The Employment Appeal Tribunal’s (EAT) recent judgment in Grainger Plc v Nicholson may herald a revolution in discrimination law, potentially opening the doors wide to new types of discrimination claims in the future. It also throws doubt on the government’s proposals for the Equality Bill. Some of its key provisions may, in fact, be setting limits that are not permissible in the European Framework Directive.
The case concerned the scope of the Employment Equality (Religion or Belief) Regulations 2003 (the regulations) prohibiting discrimination on the grounds of religion or belief. Tim Nicholson, who was head of sustainability, claimed discrimination on the ground of belief, arguing he had “a strongly held philosophical belief about climate change and the environment”. He said this was protected by the regulations which state that ‘belief’ means any religious or philosophical belief.
While the EAT accepted some limits to the definition of philosophical belief, it refused to apply any outside the European Convention on Human Rights case law, which it held was directly relevant.
Limitations on belief
The EAT accepted the following:
The belief must be genuinely held
It must be a belief, and not an opinion or viewpoint based on the present state of information available
It must be a belief concerning a weighty and substantial aspect of human life and behaviour
It must attain a certain level of cogency, seriousness, cohesion and importance
It must be worthy of respect in a democratic society, be not incompatible with human dignity, and not conflict with the fundamental rights of others.
The EAT also said that the belief should have a similar status or cogency to a religious belief. The EAT refused to disqualify a belief based on a political philosophy, saying if Nicholson was successful in establishing his belief it was likely to be characterised as a political belief.
Unless appealed, the case will now go back to the employment tribunal to decide whether there was discrimination.
Open door to new claims
This judgment has potentially far-reaching consequences for discrimination law, radically increasing the protection of an individual’s beliefs. Unless a particular belief is harmful to others, it seems likely to be protected. This presents real practical challenges for employers. What if a pacifist objects to working for defence clients, or an anti-vivisectionist for pharmaceutical clients? The decision leaves many questions unanswered, potentially leading to an ‘eggshell’ culture where employees are fearful of commenting on views which could later be said to be philosophical convictions.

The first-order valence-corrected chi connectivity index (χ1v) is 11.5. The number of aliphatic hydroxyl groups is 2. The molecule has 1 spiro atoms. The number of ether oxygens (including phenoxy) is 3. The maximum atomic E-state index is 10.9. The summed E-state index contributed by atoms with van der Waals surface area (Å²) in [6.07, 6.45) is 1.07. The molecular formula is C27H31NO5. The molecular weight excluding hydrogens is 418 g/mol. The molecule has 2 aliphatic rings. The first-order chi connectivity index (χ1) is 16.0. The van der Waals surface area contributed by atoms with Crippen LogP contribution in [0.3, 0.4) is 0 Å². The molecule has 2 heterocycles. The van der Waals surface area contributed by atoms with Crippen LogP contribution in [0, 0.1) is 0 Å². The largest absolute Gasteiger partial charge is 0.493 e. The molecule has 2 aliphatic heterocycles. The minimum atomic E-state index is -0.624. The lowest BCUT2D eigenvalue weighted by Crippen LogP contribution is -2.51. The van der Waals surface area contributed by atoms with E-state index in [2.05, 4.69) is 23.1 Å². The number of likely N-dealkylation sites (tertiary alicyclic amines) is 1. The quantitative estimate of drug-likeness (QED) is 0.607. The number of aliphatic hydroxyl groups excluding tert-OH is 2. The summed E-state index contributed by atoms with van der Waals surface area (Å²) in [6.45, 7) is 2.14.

Equality Bill provisions doomed?
The judgment also sits uneasily with the government’s proposed provisions in the new Equality Bill. These mirror existing regulations, but the explanatory notes expressly state that “political beliefs and beliefs in scientific theories are not religious or philosophical beliefs”. While not binding, these appear to conflict directly with the EAT’s interpretation of philosophical belief. Moreover, it could be said that the government’s interpretation is doomed as an impermissible limitation of the European Framework Directive. Whether the government addresses this as the Bill progresses through parliament remains to be seen.
A belief is likely to be protected unless it is harmful to others
Employers may face real challenges in understanding the dividing line and introducing policies and procedures to protect against discrimination claims
The judgment conflicts directly with the explanatory notes to the provisions dealing with religion and belief in the Equality Bill.
by Jonathan Exten-Wright, partner, DLA Piper